Apply to play at music festivals 2020! How to get your band on the bill…

Blog by Louise Dodgson under Live

If you fancy playing on a festival line-up or several next summer, then you’re in luck! There are hundreds of UK festivals with slots up for grabs for unsigned and emerging bands and artists.

As you can imagine, when it comes to applying to play you will be up against plenty of competition, so check out our top tips for how to find the right festival match for your music, and how to make your application stand out…

Start your search

 A great place to begin looking for festivals with opportunities open to unsigned bands and artists is the Festivals section of The Unsigned Guide UK music industry directory. You can filter your festival search by deadline month, to ensure you’ll never miss an application window again!

If there are any festivals in particular that you’re drawn to playing, give them a follow on social media. Most will tend to make an announcement when artist applications to perform are open so keep an eye out!

Do your research
It goes without saying that you’re wasting everyone’s time, especially your own, if you’re a Folk act applying to play at a Metal festival. Doh! Some festivals are open to all, but some cater for specific genres. If you’re not certain, take a look at acts that have played on the bill in previous years to get an idea of the kind of sound the festival will be looking for.

Look out for local opportunities
Many festivals across the UK will look for acts within a certain geographical radius to fill their emerging line-up, not only because it can be easier on a practical front, but also because they are keen to support local talent. Evidence that you have experience of playing smaller, local music festivals will also make a better impression when you apply to play the bigger ones – Leeds/Reading, Isle Of Wight, Glastonbury and so on.

Follow application rules
In this case, rules were not made to be broken! Many festivals are inundated with hundreds of submissions from bands and artists keen to play, so make sure you provide the information they ask for in the format they require. If a festival has requested music to be sent via email for consideration, don’t send a private Facebook message to the organiser. Firstly, this is not professional, and ultimately it could make the difference between your music being heard or it being missed entirely.

Application processes can range from emailing tracks, submitting online forms, taking part in battle of the band style heats, or can be managed through online services such as Music Glue and Gigmit. The Festivals section of The Unsigned Guide directory will tell you exactly how individual festival organisers prefer to hear from you.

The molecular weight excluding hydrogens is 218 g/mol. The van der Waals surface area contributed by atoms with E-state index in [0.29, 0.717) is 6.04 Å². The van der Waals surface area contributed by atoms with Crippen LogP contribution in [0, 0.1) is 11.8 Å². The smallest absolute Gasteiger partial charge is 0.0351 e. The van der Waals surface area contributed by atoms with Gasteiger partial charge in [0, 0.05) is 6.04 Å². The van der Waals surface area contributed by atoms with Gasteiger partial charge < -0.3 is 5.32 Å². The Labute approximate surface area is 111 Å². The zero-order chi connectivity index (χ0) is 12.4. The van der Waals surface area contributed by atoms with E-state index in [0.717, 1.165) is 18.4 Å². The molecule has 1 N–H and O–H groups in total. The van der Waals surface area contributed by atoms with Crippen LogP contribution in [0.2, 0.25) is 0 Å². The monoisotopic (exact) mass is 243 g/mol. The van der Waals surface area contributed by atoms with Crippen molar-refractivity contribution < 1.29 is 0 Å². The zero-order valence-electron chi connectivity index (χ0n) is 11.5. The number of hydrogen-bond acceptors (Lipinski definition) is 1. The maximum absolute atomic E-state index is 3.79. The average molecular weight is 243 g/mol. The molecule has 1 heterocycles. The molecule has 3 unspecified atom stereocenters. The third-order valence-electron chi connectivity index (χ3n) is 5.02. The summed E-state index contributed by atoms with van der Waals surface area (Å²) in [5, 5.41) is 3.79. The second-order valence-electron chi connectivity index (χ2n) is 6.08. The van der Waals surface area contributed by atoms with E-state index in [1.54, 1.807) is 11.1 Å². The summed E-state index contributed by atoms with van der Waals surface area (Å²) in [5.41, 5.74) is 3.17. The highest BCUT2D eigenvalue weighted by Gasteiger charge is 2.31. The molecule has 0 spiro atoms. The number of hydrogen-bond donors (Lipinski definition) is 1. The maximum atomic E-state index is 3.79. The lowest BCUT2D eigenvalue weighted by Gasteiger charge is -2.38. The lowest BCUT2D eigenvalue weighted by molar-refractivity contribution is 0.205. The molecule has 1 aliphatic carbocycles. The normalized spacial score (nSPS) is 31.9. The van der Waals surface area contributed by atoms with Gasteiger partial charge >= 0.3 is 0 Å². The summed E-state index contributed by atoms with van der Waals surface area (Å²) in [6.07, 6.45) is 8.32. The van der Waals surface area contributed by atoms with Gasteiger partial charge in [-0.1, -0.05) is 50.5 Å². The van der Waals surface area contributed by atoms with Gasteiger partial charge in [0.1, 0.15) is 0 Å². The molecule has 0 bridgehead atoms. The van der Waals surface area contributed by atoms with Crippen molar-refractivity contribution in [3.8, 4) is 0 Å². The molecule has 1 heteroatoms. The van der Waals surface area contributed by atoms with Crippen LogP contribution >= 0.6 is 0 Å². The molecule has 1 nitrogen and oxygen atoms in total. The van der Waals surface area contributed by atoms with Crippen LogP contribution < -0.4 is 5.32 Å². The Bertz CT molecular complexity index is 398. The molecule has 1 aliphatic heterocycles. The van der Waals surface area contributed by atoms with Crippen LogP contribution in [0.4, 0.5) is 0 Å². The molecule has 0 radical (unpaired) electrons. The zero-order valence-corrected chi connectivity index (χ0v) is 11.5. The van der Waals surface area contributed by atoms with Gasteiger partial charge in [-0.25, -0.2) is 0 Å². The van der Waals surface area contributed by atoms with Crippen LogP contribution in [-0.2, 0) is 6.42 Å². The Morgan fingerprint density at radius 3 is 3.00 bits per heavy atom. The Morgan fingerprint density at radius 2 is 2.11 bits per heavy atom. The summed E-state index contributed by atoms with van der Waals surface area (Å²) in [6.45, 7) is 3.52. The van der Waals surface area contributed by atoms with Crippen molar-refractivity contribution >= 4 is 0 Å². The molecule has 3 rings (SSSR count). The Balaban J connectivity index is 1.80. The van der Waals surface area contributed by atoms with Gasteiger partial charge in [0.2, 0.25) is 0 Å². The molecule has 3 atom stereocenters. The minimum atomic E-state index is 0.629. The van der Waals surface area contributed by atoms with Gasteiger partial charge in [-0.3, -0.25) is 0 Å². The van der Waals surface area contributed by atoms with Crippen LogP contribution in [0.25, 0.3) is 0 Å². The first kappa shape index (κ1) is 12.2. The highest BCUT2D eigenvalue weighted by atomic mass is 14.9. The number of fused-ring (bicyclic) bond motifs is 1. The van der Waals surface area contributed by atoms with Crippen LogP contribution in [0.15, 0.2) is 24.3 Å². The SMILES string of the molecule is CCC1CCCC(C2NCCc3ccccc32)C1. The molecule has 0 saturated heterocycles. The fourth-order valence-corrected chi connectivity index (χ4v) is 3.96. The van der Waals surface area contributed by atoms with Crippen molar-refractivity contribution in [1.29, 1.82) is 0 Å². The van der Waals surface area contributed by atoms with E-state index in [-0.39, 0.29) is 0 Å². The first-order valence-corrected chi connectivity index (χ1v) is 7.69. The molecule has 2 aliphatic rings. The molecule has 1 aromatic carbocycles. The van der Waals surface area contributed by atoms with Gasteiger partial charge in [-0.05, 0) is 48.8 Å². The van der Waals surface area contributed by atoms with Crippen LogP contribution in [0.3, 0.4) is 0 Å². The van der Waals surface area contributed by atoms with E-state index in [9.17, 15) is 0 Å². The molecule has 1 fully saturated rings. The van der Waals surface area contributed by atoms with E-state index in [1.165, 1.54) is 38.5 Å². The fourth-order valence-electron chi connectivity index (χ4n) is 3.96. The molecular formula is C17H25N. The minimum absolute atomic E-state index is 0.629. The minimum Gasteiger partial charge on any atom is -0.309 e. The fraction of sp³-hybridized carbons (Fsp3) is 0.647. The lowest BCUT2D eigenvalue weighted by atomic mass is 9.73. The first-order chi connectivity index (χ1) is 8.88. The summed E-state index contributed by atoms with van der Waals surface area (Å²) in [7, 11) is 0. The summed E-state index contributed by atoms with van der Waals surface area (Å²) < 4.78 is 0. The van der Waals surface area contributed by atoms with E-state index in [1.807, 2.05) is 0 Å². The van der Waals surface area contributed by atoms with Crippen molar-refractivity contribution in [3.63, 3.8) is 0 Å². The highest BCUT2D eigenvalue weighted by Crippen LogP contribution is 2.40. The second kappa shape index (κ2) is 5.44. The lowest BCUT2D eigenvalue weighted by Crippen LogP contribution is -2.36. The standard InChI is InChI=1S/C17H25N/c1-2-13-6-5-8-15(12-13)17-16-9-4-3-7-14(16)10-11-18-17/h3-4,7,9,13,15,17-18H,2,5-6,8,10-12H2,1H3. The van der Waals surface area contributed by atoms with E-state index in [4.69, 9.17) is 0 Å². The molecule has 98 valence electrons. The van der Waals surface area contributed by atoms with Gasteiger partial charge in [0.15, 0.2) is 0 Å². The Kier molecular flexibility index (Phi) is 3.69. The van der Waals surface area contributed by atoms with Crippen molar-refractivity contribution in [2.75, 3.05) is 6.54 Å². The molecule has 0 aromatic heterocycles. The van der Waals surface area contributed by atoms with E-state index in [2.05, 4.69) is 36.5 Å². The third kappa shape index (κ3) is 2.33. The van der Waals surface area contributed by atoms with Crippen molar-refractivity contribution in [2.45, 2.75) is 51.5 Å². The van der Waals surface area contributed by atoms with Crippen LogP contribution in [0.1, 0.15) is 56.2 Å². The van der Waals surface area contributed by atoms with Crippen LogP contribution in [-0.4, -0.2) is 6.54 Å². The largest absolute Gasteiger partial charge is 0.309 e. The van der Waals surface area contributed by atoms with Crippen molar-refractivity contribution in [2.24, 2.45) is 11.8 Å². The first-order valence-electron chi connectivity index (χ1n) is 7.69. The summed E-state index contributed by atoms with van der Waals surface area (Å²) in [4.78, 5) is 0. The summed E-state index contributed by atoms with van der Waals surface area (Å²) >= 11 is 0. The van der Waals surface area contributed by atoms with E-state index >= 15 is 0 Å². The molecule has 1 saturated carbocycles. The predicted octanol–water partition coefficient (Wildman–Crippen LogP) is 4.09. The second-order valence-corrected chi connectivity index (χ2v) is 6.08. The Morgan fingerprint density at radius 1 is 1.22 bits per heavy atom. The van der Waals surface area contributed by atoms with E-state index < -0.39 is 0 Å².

Get your web & social media presence up to speed
Of course, if you’re going to be sending links for your website and/or social media to festival bookers, you want them to be up to date to make the best impact. Make sure your social media looks busy and active – far more important than the number of fans and followers you have is demonstrating that you are proactive when it comes to gigging, recording and promoting your music.

As Nick Otaegui, Artist Booking Manager at Liverpool Sound City points out: “Proactivity is easy to pick up on a band’s social media. So, if they are not active and pushing things on there, it’s doubtful they are as committed as they should be. All in all, a combination of great music, strong identity, hard working and proactive online presence is what we’re looking for. Sometimes some acts just naturally stand out and grab your attention too!”

Consider a press kit
An alternative to sending numerous links to your various online presences is to direct festival bookers to one page which contains everything they need to know in one place. A dedicated landing page on your website could include a biog, details of your recent releases, links to music, videos, photos and social media, plus your contact details – which will save both you and the festival organisers checking you out lots of time. And you’ll look uber-professional, so it’s win-win all round. More info on creating a press kit for your band here.

Live video from your gigs is perfect to show festival bookers footage of you in your element!

Daniel Mawer of Humber Street Session agrees: “Music videos really help us get a good idea of who you are, so please remember to include yours if you have a specific video you’re proud of. Regarding live footage, please consider whether your mum’s shaky camera phone footage on YouTube best shows off your performance. If you don’t have a live video you’re really proud of, don’t worry! It’s better to leave that section blank and let your recordings do the talking.”

Shout about your achievements!
You need to stand out amongst the many other bands and artists that are also vying for a festival slot, so make sure you point out what makes you special. Draw attention to other decent gigs or festivals you’ve played in the past. Had lots of radio airplay and blog support? Got a particular sound that you feel will tie in perfectly with the vibe of the festival? Or do you bring a party vibe guaranteed to entertain the crowds?

Check out even more advice from the festival bookers themselves here. Top tips from the artist booking teams at The Great Escape, Liverpool Sound City, Focus Wales, Tramlines and more!


Advice for bands and artists applying to play music festivals


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